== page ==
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SCOTUS Rules Against Obama Recess Appointment

The issue of recess appointments receded in importance after the Senate's Democratic majority made it harder for Republicans to block confirmation of most Obama appointees.
SCOTUS Rules Against Obama Recess Appointment

So the Supremes have taken it upon themselves to define a "recess" as lasting at least 10 days, effectively boxing in a president's ability to make needed appointments in the face of partisan obstruction. Yay!

WASHINGTON (AP) — The Supreme Court on Thursday limited the president's power to fill high-level vacancies with temporary appointments, ruling in favor of Senate Republicans in their partisan clash with President Barack Obama.

The high court's first-ever case involving the Constitution's recess appointments clause ended in a unanimous decision holding that Obama's appointments to the National Labor Relations Board in 2012 without Senate confirmation were illegal. Obama invoked the Constitution's provision giving the president the power to make temporary appointments when the Senate is in recess.

Problem is, the court said, the Senate was not actually in a formal recess when Obama acted.

Obama had argued that the Senate was on an extended holiday break and that the brief sessions it held every three days were a sham that was intended to prevent him from filling seats on the NLRB.

The justices rejected that argument Wednesday.

Justice Stephen Breyer said in his majority opinion that a congressional break has to last at least 10 days to be considered a recess under the Constitution.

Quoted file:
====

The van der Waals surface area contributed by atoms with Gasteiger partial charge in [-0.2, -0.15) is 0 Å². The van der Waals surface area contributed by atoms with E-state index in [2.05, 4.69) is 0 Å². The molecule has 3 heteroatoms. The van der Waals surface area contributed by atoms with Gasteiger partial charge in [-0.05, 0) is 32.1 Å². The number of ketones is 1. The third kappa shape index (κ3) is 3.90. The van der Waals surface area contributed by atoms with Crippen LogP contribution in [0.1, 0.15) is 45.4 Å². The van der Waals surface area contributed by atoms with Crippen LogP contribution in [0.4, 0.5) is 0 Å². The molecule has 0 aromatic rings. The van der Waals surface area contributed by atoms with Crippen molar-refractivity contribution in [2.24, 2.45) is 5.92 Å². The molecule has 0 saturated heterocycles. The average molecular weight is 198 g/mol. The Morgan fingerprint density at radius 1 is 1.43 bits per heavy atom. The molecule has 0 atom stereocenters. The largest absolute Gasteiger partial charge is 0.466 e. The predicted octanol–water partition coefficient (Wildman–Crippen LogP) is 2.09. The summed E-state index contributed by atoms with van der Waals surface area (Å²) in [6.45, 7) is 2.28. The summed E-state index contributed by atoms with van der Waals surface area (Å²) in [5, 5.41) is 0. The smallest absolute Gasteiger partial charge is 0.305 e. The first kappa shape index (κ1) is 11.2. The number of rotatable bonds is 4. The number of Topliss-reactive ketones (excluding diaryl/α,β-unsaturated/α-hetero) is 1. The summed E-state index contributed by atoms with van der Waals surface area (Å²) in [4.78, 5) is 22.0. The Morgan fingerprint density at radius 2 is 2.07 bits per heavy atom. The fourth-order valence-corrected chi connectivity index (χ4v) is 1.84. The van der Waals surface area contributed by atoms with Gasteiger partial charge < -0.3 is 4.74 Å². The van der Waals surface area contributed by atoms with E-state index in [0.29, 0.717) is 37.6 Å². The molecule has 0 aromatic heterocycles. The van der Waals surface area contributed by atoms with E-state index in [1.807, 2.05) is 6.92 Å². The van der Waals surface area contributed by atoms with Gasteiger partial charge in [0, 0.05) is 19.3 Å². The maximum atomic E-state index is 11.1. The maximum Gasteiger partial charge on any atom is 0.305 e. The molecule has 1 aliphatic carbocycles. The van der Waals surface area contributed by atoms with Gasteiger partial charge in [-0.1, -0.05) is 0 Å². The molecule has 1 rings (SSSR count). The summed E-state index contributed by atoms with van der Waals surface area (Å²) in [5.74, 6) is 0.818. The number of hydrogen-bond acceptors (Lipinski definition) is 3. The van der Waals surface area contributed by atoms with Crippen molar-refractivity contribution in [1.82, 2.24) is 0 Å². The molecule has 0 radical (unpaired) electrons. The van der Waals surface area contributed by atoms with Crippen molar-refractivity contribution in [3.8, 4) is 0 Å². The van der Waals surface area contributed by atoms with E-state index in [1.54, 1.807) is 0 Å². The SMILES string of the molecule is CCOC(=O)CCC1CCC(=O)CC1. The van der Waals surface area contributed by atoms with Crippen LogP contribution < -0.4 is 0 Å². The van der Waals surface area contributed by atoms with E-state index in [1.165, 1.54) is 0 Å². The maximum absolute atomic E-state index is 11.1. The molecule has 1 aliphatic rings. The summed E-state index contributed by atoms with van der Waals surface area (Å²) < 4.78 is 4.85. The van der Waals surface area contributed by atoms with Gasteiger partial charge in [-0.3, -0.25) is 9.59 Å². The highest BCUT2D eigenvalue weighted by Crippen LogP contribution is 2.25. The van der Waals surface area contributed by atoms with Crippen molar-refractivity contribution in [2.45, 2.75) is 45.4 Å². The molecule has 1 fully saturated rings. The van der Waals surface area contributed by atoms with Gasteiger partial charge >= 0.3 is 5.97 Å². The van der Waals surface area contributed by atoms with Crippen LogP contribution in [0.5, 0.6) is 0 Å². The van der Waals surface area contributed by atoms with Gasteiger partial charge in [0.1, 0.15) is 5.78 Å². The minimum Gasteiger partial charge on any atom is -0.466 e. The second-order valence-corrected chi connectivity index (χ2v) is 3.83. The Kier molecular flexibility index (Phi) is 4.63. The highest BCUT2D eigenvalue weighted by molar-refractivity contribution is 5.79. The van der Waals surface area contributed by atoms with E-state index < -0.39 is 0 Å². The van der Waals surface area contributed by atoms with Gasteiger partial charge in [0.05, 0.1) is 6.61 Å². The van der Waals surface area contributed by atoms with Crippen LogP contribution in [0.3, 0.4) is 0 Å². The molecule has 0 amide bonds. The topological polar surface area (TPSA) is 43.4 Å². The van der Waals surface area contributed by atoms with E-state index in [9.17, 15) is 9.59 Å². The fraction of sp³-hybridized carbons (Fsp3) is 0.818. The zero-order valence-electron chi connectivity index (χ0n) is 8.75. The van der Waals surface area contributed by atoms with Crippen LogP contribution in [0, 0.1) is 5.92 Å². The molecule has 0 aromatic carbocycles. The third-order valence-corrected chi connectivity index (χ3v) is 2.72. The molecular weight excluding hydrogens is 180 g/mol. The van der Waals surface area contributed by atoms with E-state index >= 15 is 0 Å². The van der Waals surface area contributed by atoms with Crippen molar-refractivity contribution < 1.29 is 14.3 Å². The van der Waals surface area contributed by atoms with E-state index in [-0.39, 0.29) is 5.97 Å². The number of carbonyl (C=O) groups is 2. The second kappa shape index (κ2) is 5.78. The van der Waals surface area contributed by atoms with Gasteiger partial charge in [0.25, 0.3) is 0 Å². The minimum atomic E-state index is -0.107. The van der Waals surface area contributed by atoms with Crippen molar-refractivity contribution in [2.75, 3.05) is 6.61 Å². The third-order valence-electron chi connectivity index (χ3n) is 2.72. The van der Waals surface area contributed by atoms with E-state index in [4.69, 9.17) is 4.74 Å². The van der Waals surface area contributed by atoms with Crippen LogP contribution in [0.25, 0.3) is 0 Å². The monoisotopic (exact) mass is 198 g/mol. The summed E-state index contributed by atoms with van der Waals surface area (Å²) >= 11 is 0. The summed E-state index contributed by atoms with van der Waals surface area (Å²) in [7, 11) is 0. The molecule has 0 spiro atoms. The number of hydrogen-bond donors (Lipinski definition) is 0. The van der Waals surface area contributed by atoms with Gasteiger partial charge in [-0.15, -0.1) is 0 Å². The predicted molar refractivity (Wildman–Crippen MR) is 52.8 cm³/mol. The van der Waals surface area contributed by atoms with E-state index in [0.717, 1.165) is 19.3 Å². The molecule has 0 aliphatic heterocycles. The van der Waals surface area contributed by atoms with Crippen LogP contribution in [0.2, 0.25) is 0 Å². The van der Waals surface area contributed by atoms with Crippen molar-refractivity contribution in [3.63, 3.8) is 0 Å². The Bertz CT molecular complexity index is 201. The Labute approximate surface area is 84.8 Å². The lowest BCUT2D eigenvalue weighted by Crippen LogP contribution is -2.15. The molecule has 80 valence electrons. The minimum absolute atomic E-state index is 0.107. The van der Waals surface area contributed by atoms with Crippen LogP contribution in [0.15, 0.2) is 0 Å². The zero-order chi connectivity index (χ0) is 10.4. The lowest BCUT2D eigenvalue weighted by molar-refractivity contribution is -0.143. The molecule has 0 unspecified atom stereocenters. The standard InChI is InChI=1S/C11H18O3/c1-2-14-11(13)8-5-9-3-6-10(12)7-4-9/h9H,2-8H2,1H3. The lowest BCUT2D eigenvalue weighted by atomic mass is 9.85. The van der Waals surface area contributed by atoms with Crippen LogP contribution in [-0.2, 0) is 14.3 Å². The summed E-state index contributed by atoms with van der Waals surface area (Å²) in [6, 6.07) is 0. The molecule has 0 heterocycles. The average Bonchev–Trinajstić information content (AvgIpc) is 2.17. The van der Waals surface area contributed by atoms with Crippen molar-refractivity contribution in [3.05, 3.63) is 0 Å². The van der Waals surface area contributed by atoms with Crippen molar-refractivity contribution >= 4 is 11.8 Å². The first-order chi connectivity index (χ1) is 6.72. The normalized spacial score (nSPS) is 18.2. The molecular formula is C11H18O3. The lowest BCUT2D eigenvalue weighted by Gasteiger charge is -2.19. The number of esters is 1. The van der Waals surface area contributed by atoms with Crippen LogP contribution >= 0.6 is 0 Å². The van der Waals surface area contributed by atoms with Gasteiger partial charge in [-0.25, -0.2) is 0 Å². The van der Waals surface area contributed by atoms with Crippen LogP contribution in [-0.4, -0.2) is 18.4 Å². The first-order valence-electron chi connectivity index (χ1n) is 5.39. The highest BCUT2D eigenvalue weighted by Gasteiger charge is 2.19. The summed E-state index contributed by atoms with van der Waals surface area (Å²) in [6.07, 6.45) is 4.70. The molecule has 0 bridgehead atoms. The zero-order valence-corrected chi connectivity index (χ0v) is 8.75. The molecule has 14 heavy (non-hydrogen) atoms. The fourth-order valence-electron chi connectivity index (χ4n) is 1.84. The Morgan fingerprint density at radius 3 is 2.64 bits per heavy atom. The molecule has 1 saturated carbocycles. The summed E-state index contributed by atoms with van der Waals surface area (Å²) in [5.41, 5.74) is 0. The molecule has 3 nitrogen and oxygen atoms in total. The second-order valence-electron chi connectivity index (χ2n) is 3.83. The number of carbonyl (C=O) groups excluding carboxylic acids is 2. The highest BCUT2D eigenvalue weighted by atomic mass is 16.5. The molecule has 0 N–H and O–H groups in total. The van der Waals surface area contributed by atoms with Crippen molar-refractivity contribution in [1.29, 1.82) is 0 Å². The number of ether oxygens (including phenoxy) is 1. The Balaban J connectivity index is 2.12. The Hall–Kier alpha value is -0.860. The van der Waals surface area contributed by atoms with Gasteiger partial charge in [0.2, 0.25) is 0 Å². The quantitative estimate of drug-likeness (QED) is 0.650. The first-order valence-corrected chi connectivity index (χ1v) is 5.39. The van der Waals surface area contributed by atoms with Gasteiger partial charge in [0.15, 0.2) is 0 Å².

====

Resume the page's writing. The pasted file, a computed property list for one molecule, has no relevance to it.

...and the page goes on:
The issue of recess appointments receded in importance after the Senate's Democratic majority changed the rules to make it harder for Republicans to block confirmation of most Obama appointees.

But the ruling's impact may be keenly felt by the White House next year if Republicans capture control of the Senate in the November election. The potential importance of the ruling lies in the Senate's ability to block the confirmation of judges and the leaders of independent agencies like the NLRB. A federal law gives the president the power to appoint acting heads of Cabinet-level departments to keep the government running.

I remember reading an interview with a Republican insider shortly after Obama's term began who said, "Why didn't Obama just make recess appointments? That's what we all expected him to do." Yeah, until they decided not to let him.

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